By Jonathan O'Connell and Mike DeBonis
Washington Post Staff Writers
Thursday, November 18, 2010; 12:49 AM
Wal-Mart announced plans Wednesday to enter the District for the first time, laying out an aggressive strategy to open four stores and hire 1,200 people in the city by 2012.
The blueprint is part of a national effort by the chain to expand beyond rural and suburban areas, where its low prices and massive stores transformed the retail landscape, into urban markets. Although Wal-Mart already operates stores in Northern Virginia and suburban Maryland, it has never had a store in the District.
The four stores would be built in D.C. neighborhoods where retail options are relatively scarce: on the site of a former car dealership on Georgia Avenue NW; at New York Avenue and Bladensburg Road NE; as part of a new mixed-use development on New Jersey Avenue NW; and at East Capitol and 58th streets SE.
As it has when it entered other cities, Wal-Mart's announcement is already is drawing the ire of labor leaders who complain that the company pays substandard wages and provides inadequate benefits. But with an unemployment rate above the national average and many neighborhoods lacking the basic goods and groceries that Wal-Mart says it will offer, several city officials and neighborhood leaders said they would consider supporting the plans.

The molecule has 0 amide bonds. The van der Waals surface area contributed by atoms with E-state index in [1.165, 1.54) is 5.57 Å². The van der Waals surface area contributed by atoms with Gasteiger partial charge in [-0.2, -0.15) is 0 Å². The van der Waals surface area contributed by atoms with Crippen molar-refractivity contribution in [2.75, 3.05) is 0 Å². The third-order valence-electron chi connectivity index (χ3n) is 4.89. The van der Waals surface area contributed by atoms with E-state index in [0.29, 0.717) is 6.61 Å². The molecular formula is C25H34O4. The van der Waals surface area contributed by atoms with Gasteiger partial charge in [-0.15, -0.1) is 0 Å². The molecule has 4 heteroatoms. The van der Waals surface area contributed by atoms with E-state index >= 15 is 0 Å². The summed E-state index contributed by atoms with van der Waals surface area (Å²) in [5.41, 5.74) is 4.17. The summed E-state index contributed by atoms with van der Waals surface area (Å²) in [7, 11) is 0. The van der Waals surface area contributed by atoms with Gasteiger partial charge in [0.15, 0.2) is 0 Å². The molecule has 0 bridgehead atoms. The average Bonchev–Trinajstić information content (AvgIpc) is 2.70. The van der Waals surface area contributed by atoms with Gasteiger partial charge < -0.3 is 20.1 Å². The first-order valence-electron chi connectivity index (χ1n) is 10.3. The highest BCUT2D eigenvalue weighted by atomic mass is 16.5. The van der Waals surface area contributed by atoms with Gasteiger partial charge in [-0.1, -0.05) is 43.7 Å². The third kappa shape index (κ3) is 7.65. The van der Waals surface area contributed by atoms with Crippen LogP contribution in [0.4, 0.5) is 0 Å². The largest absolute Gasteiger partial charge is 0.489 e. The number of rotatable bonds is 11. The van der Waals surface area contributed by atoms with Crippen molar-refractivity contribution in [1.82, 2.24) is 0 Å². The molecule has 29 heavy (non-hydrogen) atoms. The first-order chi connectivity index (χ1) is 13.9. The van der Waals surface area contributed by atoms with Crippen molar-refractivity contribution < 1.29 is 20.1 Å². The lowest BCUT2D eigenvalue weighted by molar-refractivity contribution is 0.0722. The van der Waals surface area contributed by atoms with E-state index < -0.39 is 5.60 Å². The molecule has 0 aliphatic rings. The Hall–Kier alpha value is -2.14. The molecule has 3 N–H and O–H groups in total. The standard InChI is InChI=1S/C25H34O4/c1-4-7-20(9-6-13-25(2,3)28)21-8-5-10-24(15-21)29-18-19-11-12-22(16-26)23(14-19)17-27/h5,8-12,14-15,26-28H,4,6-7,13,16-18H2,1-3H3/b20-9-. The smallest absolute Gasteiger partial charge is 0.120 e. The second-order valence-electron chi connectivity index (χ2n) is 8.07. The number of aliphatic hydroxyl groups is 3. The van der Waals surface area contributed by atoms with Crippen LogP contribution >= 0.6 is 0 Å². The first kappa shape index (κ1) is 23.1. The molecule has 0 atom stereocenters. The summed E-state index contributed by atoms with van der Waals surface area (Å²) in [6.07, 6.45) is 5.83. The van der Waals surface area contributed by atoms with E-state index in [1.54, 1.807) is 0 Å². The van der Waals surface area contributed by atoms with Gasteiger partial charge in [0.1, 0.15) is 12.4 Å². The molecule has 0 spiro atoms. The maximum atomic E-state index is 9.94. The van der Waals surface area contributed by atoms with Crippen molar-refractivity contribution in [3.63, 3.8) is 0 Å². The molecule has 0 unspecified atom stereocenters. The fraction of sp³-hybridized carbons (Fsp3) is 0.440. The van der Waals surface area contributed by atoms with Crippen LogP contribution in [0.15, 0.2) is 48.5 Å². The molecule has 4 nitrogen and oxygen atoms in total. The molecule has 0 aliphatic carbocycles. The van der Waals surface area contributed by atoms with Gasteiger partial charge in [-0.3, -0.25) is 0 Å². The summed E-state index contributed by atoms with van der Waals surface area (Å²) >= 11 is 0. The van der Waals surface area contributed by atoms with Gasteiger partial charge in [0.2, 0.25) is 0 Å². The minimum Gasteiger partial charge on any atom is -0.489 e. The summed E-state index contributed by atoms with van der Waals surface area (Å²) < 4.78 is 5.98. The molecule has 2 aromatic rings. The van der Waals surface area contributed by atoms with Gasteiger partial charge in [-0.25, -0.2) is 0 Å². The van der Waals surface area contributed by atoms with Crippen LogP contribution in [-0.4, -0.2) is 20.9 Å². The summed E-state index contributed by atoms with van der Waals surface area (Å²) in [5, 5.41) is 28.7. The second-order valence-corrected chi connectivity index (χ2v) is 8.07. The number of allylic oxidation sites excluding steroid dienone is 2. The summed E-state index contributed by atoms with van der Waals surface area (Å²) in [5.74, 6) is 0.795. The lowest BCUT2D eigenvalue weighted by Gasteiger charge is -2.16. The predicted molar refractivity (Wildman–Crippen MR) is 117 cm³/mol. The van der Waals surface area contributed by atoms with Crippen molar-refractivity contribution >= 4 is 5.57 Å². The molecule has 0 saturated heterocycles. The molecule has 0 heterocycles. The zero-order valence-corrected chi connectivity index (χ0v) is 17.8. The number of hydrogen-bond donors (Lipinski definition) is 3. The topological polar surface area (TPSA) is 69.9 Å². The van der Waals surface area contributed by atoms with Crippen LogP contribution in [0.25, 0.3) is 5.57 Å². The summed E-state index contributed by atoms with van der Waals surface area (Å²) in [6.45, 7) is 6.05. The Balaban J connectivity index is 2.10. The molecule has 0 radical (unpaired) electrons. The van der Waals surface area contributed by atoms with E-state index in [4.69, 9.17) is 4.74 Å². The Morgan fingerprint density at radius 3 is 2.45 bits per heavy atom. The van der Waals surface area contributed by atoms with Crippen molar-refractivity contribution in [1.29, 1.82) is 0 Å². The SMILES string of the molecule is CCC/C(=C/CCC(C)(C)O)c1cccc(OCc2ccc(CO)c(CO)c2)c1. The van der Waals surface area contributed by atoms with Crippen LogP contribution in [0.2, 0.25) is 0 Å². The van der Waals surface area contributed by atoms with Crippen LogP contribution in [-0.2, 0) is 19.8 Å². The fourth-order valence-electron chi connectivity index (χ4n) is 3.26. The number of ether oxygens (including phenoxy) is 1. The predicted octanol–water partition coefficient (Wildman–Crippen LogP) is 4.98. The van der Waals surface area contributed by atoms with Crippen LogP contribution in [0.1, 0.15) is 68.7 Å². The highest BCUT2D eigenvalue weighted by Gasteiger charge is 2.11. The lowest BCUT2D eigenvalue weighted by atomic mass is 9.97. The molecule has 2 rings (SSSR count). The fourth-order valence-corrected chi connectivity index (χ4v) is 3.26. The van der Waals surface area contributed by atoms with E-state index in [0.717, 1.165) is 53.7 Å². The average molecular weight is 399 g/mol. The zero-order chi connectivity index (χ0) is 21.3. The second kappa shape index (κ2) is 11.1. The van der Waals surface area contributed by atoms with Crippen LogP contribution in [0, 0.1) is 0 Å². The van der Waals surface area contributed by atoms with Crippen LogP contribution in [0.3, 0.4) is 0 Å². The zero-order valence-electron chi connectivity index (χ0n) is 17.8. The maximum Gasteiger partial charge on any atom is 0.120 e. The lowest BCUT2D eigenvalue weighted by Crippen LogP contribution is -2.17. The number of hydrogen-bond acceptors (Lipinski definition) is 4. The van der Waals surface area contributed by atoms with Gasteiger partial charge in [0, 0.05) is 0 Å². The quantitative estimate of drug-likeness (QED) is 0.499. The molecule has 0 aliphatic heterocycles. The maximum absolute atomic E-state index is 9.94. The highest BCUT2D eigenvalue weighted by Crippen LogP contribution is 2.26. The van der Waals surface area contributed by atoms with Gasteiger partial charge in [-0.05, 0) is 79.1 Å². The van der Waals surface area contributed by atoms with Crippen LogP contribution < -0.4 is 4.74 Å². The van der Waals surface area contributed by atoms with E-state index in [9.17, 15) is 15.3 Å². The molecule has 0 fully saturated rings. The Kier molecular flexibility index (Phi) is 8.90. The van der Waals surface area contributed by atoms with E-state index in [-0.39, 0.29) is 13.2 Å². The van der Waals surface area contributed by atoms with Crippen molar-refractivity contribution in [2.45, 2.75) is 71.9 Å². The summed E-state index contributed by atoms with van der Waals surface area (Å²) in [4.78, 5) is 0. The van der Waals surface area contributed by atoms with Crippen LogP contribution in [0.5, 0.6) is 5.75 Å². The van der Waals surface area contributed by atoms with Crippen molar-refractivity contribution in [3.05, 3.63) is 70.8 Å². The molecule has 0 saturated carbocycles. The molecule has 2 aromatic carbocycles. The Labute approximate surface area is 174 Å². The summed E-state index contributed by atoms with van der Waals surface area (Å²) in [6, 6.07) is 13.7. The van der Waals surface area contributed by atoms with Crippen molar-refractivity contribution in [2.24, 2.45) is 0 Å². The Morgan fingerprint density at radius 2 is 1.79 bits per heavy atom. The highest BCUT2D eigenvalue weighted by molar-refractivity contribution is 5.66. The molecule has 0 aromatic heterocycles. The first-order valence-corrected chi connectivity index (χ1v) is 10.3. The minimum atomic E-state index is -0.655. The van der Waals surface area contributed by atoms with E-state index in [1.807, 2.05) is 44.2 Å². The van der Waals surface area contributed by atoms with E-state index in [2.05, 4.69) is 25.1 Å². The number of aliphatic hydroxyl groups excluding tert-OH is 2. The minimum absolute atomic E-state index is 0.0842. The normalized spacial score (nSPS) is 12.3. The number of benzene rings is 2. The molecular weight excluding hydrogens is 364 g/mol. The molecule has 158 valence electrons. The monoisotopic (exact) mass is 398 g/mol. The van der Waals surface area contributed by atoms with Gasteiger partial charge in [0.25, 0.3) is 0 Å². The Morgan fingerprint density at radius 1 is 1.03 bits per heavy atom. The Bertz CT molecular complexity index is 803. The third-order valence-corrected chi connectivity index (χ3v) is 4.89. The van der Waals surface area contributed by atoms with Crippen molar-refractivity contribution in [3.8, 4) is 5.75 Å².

Wal-Mart said it expects to create 400 construction jobs, generate in excess of $10 million in tax revenue for the District and expand its charitable activities here, focusing particularly on job training and efforts to combat hunger.
"D.C. residents want more convenient access to quality jobs and affordable groceries," said Henry Jordan, senior vice president of Wal-Mart U.S. "We want to be part of the solution and look forward to building even more support for what our brand can deliver."
The Bentonville, Ark.-based company has fared better than many retailers during the economic downturn by emphasizing its low prices. But much of its growth has come from expanding operations overseas. Wal-Mart has been looking for opportunities to grow in the United States, whether it be moving into urban areas or experimenting with stores that rely on far smaller footprints than the traditional one-story, big-box format that dominates so many communities.
In June, for instance, the nation's largest retailer agreed to a deal with the Chicago City Council that gives the company the green light to open its second store in that city by 2012 and two dozen or more stores there in coming years.
Its four D.C. stores will vary from 80,000 to 120,000 square feet, a typical size for the chain. The company is also considering additional stores for the District, including a new pilot format of fewer than 30,000 square feet, according to spokesman Steven Restivo.
"We're continuing to evaluate opportunities across the District, and those opportunities are small, medium and large sites," he said.